Saturday 23 September 2017

Adrian Weckler: Cyber attack is big wake-up call

At least 30,000 Irish homes and businesses still use computer systems open to virus and cyber attacks Stock image
At least 30,000 Irish homes and businesses still use computer systems open to virus and cyber attacks Stock image
Adrian Weckler

Adrian Weckler

Scared after last week's major cyber attack? It seems that tens of thousands of us in Ireland don't think it could ever happen to us. The latest figures show that at least 30,000 Irish homes and businesses still use computer systems that are hopelessly, recklessly open to virus and cyber attacks.

This is the number of households and companies still using computers with Windows XP or Windows Vista.

For those uninitiated in computer jargon, these obsolete versions of Microsoft Windows are typically found on PCs that are over eight years old. This includes more than a few machines in small Irish firms or homes.

The problem is that they are an open door to most new ransomware and scam viruses. Anti-security software doesn't really work on them. So if an outbreak like last week's global cyber attack gets to within sniffing distance of the computer, it's toast. And so are all that computer's files, photos and documents.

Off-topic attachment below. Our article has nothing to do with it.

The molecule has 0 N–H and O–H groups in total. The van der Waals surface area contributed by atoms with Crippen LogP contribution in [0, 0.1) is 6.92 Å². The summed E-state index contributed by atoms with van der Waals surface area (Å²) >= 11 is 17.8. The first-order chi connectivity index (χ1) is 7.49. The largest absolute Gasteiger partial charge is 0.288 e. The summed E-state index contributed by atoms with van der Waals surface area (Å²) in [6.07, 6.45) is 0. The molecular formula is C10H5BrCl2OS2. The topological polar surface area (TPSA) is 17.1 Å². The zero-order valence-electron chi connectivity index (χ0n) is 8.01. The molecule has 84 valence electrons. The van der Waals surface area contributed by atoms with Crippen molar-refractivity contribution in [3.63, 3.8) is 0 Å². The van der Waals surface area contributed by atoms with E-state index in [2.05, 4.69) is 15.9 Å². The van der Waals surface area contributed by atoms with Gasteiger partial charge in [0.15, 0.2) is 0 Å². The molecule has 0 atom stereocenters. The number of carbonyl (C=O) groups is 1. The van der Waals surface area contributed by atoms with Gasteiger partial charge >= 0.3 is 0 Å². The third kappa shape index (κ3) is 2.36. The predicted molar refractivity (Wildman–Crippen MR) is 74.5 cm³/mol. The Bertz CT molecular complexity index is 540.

Microsoft has been warning of this for almost five years. It stopped providing security patches ­- with one exception - for Windows XP machines three years ago. It did likewise for Windows Vista in April.

That means that people using computers with these versions of Windows are sitting ducks with no recourse when (and not 'if') a basic common virus takes their system down.

Microsoft made one exception to its abandonment of Windows XP and Vista. It recently issued a one-time security patch to help XP and Vista users at risk from last month's global WannaCry ransomware outbreak. It has said that it won't do so again.

The good news for those still running XP systems is that this Microsoft security patch should also help to defend against the global ransomware attack experienced last week. So if you run a Windows XP PC and haven't done that yet, just search for 'Windows XP patch' in Google or within microsoft.com.

However, I suspect that almost no-one with an XP computer will do this. That's because the type of small firm or household that runs an XP computer is almost certainly the type that isn't into PC maintenance.

To be fair, there is one category of Windows XP user that doesn't quite have the latitude to simply upgrade overnight.

More than a few Irish businesses and public sector bodies use specialist machinery designed specifically to run off Windows XP computers.

This includes everything from hospital scanners to ticketing machines and CCTV cameras. Changing the XP command PC would mean a potentially messy, expensive upgrade of all the specialist equipment running off it.

This is exactly the issue that organisations such as the HSE faces. Like many huge entities, it is still caught using 1,500 systems that have Windows XP because the specialist equipment such systems drive are single-purpose machines that can cost millions.